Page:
I like to do a very informal poll when I talk to people about cyber security and data privacy. I tell them I was a part of one of the major data breaches in 2015. Think Target, Home Depot, Anthem and several others. Now, I don’t have exact numbers, but I can say the majority of the people I talk to say, “Oh yeah, me too.”

It has become a “when,” not “if,” you will be a victim of a data security breach. The website privacyrights.org/data-breach tracks data breaches in close to real time. The numbers are astonishing. Seemingly small breaches happen regularly.

As a businessperson, are you being vigilant in protecting customer information? Employee information? It’s easy to think, “Oh sure, of course I am.”

I was speaking with a technology expert at a major local company recently. He told me the organization essentially ran a “test” by dropping several USB flash drives in the parking lot. He reported a number of the flash drives were then plugged in to company computers, likely by unsuspecting employees trying to figure out whose device it was.

It seems innocent, but something like this could be enough to spark a data breach. An unknown flash drive could be storing a virus, and plugging it in could load that virus onto the company system.

Better Business Bureau offers several steps for businesses to consider in being stewards of personal information.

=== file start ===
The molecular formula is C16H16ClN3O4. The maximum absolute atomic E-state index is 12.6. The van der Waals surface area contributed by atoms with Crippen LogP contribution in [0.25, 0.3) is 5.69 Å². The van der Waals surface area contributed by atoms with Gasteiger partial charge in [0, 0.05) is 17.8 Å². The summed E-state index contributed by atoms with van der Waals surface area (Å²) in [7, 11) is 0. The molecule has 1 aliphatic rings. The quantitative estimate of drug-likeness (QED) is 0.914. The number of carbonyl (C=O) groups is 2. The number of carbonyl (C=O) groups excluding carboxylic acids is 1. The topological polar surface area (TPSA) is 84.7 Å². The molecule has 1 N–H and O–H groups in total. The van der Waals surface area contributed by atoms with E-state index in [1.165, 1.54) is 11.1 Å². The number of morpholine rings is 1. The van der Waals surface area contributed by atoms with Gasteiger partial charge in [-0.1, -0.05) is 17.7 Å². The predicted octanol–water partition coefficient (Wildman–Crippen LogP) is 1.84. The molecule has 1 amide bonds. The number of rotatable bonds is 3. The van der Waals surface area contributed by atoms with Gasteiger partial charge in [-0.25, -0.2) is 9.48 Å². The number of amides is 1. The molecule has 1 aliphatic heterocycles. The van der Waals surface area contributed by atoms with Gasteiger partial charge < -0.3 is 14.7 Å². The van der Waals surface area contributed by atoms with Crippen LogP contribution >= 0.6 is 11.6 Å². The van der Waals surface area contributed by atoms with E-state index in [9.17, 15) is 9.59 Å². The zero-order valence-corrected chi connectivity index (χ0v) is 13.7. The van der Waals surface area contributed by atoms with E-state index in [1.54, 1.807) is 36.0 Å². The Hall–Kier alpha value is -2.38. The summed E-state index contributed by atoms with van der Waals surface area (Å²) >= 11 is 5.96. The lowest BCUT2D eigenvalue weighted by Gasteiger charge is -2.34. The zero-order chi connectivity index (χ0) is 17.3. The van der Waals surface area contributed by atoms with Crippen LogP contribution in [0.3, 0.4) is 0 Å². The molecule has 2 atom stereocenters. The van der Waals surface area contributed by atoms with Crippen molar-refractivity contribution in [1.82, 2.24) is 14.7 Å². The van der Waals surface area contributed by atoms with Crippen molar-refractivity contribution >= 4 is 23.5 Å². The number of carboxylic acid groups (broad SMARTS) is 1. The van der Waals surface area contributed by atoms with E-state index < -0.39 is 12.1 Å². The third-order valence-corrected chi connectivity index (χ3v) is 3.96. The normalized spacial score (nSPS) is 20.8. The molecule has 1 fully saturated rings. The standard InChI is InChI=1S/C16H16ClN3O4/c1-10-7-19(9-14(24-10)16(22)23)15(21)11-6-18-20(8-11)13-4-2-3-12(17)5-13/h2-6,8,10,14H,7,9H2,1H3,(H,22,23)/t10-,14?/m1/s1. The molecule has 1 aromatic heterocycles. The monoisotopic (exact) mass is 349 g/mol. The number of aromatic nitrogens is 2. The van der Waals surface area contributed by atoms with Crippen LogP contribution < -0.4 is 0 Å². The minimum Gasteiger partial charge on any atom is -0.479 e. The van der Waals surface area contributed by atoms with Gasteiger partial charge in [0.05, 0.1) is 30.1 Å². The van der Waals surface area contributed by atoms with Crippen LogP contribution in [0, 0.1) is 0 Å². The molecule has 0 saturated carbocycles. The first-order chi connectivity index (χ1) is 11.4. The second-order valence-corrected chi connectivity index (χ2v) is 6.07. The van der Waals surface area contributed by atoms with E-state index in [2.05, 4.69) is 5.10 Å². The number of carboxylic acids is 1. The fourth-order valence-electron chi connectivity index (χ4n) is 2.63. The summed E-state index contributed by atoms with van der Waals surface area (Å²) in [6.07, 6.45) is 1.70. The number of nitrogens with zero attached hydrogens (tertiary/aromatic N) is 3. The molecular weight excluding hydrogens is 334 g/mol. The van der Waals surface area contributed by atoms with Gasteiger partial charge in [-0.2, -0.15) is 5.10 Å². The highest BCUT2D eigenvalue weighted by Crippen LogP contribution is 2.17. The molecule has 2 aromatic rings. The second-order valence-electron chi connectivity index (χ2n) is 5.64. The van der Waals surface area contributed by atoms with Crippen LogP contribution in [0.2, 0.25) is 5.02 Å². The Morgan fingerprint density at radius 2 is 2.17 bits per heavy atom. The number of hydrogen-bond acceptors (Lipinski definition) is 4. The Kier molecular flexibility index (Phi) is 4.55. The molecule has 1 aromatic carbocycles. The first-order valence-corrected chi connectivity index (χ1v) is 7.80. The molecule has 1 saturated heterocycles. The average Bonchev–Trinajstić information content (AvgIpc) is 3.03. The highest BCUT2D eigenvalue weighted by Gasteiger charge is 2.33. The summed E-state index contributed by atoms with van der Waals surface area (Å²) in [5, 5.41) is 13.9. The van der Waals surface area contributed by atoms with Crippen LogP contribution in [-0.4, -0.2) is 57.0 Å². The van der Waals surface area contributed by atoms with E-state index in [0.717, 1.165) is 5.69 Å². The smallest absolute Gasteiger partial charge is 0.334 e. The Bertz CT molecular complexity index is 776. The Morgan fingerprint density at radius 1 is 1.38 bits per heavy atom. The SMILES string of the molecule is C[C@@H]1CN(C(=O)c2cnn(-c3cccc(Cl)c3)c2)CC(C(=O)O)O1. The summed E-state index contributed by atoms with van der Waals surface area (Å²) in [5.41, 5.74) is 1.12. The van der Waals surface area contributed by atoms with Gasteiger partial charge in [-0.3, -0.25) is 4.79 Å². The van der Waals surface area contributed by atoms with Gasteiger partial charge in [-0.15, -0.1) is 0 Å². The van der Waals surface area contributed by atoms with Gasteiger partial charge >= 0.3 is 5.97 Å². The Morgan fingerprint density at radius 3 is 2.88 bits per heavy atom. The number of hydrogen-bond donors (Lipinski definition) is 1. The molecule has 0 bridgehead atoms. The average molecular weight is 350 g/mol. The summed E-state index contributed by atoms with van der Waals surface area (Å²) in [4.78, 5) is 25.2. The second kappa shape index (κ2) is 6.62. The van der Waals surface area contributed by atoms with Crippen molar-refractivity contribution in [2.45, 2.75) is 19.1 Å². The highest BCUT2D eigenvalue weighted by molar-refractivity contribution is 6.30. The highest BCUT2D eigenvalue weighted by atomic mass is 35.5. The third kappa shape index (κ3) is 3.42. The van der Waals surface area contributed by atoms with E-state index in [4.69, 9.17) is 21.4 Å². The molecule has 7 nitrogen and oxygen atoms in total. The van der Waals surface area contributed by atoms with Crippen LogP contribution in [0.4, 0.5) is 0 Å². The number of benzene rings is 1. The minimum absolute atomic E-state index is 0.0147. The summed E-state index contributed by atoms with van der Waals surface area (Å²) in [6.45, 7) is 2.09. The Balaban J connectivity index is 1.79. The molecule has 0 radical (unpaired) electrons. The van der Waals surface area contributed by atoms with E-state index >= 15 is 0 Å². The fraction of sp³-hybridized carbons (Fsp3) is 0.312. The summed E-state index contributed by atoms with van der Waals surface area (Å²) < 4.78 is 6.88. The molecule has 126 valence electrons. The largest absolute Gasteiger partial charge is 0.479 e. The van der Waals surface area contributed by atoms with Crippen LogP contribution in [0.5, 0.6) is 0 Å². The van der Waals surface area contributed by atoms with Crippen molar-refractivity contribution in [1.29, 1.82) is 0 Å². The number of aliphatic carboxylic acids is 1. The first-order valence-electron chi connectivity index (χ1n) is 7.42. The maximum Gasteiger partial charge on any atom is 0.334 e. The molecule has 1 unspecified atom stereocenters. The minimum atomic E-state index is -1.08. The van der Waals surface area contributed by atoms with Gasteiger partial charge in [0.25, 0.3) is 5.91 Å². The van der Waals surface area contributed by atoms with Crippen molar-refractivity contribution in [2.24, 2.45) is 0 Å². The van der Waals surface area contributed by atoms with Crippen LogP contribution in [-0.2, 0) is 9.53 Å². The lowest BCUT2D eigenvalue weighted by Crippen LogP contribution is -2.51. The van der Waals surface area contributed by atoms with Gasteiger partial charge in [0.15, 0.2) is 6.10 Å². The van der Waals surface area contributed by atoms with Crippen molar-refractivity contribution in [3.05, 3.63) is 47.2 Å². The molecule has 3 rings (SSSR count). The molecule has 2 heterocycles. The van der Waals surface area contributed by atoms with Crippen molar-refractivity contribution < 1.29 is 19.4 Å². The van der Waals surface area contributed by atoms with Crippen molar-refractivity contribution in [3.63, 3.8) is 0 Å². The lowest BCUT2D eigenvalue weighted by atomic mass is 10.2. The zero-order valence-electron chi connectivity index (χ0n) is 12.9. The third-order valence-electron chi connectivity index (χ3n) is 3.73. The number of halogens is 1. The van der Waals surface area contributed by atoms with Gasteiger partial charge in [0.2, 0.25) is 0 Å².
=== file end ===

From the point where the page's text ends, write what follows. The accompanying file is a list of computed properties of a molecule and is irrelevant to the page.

Be transparent: Be open with your customers on how personal information is collected, used, shared and protected. If your business collects personal information you should have measures in place to protect it from unauthorized access.

Communication is key: Keep an open dialogue with the public about what privacy means to your organization and how it’s maintained. It’s not enough to just have a privacy policy, consider how you communicate your standards to your customers.

Keep employees accountable: Demonstrate to your employees the vital role they play in keeping customers’ data secure. Empower your team to take charge in maintaining privacy. That means following best practices, like not repeating phone or credit card numbers loud enough for other customers to hear, being vigilant online by not clicking or downloading unknown links or attachments and not plugging in random flash drives or other devices.

As individuals, we need to be as responsible as possible for others’ personal information as we would our own.

Contributor: Dale Dixon helps business and buyer win in the marketplace through ethics and integrity in his role as Chief Innovation Officer at Better Business Bureau Northwest. As a speaker, best selling author and thought leader in the arena of business ethics, self- regulation and consumer protection, Dale appears in front of thousands of people each year. Whether a live audience, television or radio news program, online or the printed page, Dale is spreading BBB’s mission to be the leader in advancing marketplace trust

Share on Facebook0Tweet about this on TwitterShare on Google+0Pin on Pinterest0Email this to someone